Georgie Anne Geyer

WASHINGTON -- The breakdown in morals and ethics that has scourged the U.S. armed forces in the last two years is finally getting some of the attention it so richly deserves.

As scandals swelled, from massive cheating on military exams to getting drunk on crucial Russian missions to accepting sexual and other favors from a Malaysian businessman, Defense Secretary Chuck Hagel moved to appoint a senior officer to advise on the "breakdown in ethical behavior."

"We need to find out, is there a deep, wide problem?" the secretary declared early in February. "If there is, then what's the scope of that problem? How did this occur? Was it a constant focus of 12 years on two long land wars, taking our emphasis off some of these other areas? I don't know. We intend to find out."

Thankfully, Hagel, long known in his career in Congress for his integrity, is not alone in his concerns. Gen. Martin E. Dempsey, chairman of the Joint Chiefs of Staff, has added his voice to Hagel's saying, through his aides, that new attention to ethics often happens when the military enters a postwar transition and becomes more introspective.

The nation's militaries deserve credit for allowing the complaints to bubble up through the institutions themselves -- but the next level, of deeper concern, involves the question, "Why are these moral malfunctions happening now?"

There is an answer, referred to by both the aforementioned men. It is not only the 12 years, as central as that is to the ethical question. It is not only a postwar transition.

It is the fact that our male and female soldiers, volunteers all, know quite well that they were put into two wars in Iraq and Afghanistan of almost no use to their nation; that they were sent there under provably false pretenses, such as the conviction there were weapons of mass destruction in Iraq; that, once there, they could easily build democracy; and that, in fact, these were small wars not even intended to be won.

Moreover, American military have been sent there to fight, not once, not twice, not even three times. The military man honored at President Obama's State of the Union address had been to those scenes of warfare no fewer than 10 times! Anyone who can hold to morals and ethics that demand time to think and the capacity to discipline oneself can hardly thrive in such a hell.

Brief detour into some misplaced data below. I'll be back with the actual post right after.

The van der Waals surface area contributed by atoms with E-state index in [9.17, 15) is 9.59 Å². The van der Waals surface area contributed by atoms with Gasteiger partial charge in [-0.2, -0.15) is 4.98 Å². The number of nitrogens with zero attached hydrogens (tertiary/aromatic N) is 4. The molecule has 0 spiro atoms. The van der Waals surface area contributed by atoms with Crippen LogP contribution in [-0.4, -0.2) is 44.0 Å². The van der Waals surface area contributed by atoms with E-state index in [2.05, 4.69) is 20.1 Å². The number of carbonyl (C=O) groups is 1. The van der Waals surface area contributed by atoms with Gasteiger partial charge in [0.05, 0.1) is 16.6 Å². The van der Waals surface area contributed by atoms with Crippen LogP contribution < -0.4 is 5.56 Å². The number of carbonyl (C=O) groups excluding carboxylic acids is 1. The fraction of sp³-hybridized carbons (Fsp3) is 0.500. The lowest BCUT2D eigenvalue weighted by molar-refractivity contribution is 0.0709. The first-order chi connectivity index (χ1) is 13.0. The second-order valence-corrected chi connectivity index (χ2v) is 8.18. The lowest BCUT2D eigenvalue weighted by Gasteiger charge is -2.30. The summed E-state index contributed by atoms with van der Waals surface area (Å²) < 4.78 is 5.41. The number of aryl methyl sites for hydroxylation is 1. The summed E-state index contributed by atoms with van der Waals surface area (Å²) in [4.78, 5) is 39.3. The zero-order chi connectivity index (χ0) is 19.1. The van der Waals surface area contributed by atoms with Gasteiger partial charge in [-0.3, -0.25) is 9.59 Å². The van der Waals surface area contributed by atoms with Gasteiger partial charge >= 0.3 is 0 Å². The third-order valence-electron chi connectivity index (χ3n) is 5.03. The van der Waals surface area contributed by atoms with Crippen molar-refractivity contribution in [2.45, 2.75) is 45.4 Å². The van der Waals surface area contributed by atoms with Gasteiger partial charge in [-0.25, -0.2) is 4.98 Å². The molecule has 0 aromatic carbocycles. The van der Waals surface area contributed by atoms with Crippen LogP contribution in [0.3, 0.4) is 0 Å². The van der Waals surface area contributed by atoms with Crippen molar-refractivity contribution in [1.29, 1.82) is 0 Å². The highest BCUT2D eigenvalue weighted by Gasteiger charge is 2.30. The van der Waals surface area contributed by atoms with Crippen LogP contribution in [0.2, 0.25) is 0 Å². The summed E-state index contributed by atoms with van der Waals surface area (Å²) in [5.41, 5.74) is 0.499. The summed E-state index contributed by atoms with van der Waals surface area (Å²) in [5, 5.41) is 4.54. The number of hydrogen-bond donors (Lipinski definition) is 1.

Most unfortunately, these two wars (and all their spin-off wars, such as Pakistan and Lebanon) are not unique in America's experience since World War II, which stands as our sterling moment in modern military history. Soon after 1945 and also after the Korean War, which is too complicated to fit into any schema, younger "thinkers" in the Pentagon and White House just had to use the military at their fingertips for still other wars.

One waited after the hideous losses of Vietnam, Cambodia and Laos for Washington to learn some lessons about involving the country in wars where American interests are not seriously threatened (dare one also add that Congress might be consulted, as the Constitution requires?). But those lessons never came, and men like Donald Rumsfeld and Dick Cheney, both of whom are true "war lovers," moved militarily the first time they could.

There is nothing worse in serving in the military than being asked to die for another man's ambitions or, the very worst, to die for nothing.

One of the problems is that the Army, at least, has no codified professional military ethic, although its spirit is taught in various ways. In a summary of the problem written for the Strategic Studies Institute of the U.S. Army War College in 2010, Col. Matthew Moten wrote of these problems: "Some observers think the Army is near the breaking point. Several factors contribute to that stress."

He described them as the dependency upon counterinsurgency, "one of the most ethically complex forms of war." During so many years of war, "some policy decisions have tended to blur moral, ethical and legal lines. ... Since the post-Cold War drawdown, the armed forces have chosen to rely more and more heavily on commercial contractors. ... Today, the Army is 'selling' large tracts of its professional jurisdiction."

And finally, "professionally improper dissent on the part of retired generals" causes the American public to lose confidence "in the military's apolitical and nonpartisan ethic of service."

As officers repeat over and over, the vast majority of our soldiers are superb fighters and honest people. Hopeful for them, even more for us, is the serious discussion that is now going on about the behavior of their "superiors."

Yet, when it comes to answers, there is one that almost never comes up: Get ourselves involved in fewer of these totally unnecessary wars, and we'll have fewer problems.

(Georgie Anne Geyer has been a foreign correspondent and commentator on international affairs for more than 40 years. She can be reached at gigi_geyer(at)

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